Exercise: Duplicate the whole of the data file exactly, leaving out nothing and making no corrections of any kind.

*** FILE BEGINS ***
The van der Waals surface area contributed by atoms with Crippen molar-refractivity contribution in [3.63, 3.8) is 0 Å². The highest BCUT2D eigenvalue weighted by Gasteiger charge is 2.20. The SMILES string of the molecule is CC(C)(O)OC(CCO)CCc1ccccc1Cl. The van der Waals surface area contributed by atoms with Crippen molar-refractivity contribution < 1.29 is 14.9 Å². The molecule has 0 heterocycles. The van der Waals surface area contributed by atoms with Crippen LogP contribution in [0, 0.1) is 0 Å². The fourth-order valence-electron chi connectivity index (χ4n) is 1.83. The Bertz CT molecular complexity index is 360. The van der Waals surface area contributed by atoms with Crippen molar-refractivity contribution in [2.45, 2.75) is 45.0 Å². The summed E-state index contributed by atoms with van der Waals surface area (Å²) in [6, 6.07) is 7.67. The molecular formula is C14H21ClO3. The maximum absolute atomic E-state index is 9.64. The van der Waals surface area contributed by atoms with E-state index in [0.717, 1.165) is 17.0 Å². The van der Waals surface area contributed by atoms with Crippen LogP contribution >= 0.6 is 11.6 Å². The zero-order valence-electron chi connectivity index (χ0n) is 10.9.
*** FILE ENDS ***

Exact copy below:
The van der Waals surface area contributed by atoms with Crippen molar-refractivity contribution in [3.63, 3.8) is 0 Å². The highest BCUT2D eigenvalue weighted by Gasteiger charge is 2.20. The SMILES string of the molecule is CC(C)(O)OC(CCO)CCc1ccccc1Cl. The van der Waals surface area contributed by atoms with Crippen molar-refractivity contribution < 1.29 is 14.9 Å². The molecule has 0 heterocycles. The van der Waals surface area contributed by atoms with Crippen LogP contribution in [0, 0.1) is 0 Å². The fourth-order valence-electron chi connectivity index (χ4n) is 1.83. The Bertz CT molecular complexity index is 360. The van der Waals surface area contributed by atoms with Crippen molar-refractivity contribution in [2.45, 2.75) is 45.0 Å². The summed E-state index contributed by atoms with van der Waals surface area (Å²) in [6, 6.07) is 7.67. The molecular formula is C14H21ClO3. The maximum absolute atomic E-state index is 9.64. The van der Waals surface area contributed by atoms with E-state index in [0.717, 1.165) is 17.0 Å². The van der Waals surface area contributed by atoms with Crippen LogP contribution >= 0.6 is 11.6 Å². The zero-order valence-electron chi connectivity index (χ0n) is 10.9.